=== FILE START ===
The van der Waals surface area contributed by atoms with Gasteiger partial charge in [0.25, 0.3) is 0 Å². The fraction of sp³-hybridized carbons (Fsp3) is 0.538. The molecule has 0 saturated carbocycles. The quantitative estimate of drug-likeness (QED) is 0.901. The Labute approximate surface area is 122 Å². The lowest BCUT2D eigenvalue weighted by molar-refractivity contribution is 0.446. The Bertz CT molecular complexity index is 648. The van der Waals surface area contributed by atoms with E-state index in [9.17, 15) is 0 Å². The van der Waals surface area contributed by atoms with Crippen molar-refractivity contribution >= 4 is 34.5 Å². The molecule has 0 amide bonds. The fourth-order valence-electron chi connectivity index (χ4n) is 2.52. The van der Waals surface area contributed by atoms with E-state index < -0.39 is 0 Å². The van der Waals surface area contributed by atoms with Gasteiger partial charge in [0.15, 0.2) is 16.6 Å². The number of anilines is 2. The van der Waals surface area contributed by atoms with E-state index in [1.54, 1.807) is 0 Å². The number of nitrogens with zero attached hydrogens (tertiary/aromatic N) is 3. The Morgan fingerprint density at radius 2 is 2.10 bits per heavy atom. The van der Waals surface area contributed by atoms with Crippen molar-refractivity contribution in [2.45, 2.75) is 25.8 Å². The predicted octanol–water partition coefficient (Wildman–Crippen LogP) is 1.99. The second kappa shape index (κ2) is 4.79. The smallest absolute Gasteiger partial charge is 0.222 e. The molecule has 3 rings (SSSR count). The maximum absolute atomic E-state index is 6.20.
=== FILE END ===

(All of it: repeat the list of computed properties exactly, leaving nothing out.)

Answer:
The van der Waals surface area contributed by atoms with Gasteiger partial charge in [0.25, 0.3) is 0 Å². The fraction of sp³-hybridized carbons (Fsp3) is 0.538. The molecule has 0 saturated carbocycles. The quantitative estimate of drug-likeness (QED) is 0.901. The Labute approximate surface area is 122 Å². The lowest BCUT2D eigenvalue weighted by molar-refractivity contribution is 0.446. The Bertz CT molecular complexity index is 648. The van der Waals surface area contributed by atoms with E-state index in [9.17, 15) is 0 Å². The van der Waals surface area contributed by atoms with Crippen molar-refractivity contribution >= 4 is 34.5 Å². The molecule has 0 amide bonds. The fourth-order valence-electron chi connectivity index (χ4n) is 2.52. The van der Waals surface area contributed by atoms with E-state index < -0.39 is 0 Å². The van der Waals surface area contributed by atoms with Gasteiger partial charge in [0.15, 0.2) is 16.6 Å². The number of anilines is 2. The van der Waals surface area contributed by atoms with E-state index in [1.54, 1.807) is 0 Å². The number of nitrogens with zero attached hydrogens (tertiary/aromatic N) is 3. The Morgan fingerprint density at radius 2 is 2.10 bits per heavy atom. The van der Waals surface area contributed by atoms with Crippen molar-refractivity contribution in [2.45, 2.75) is 25.8 Å². The predicted octanol–water partition coefficient (Wildman–Crippen LogP) is 1.99. The second kappa shape index (κ2) is 4.79. The smallest absolute Gasteiger partial charge is 0.222 e. The molecule has 3 rings (SSSR count). The maximum absolute atomic E-state index is 6.20.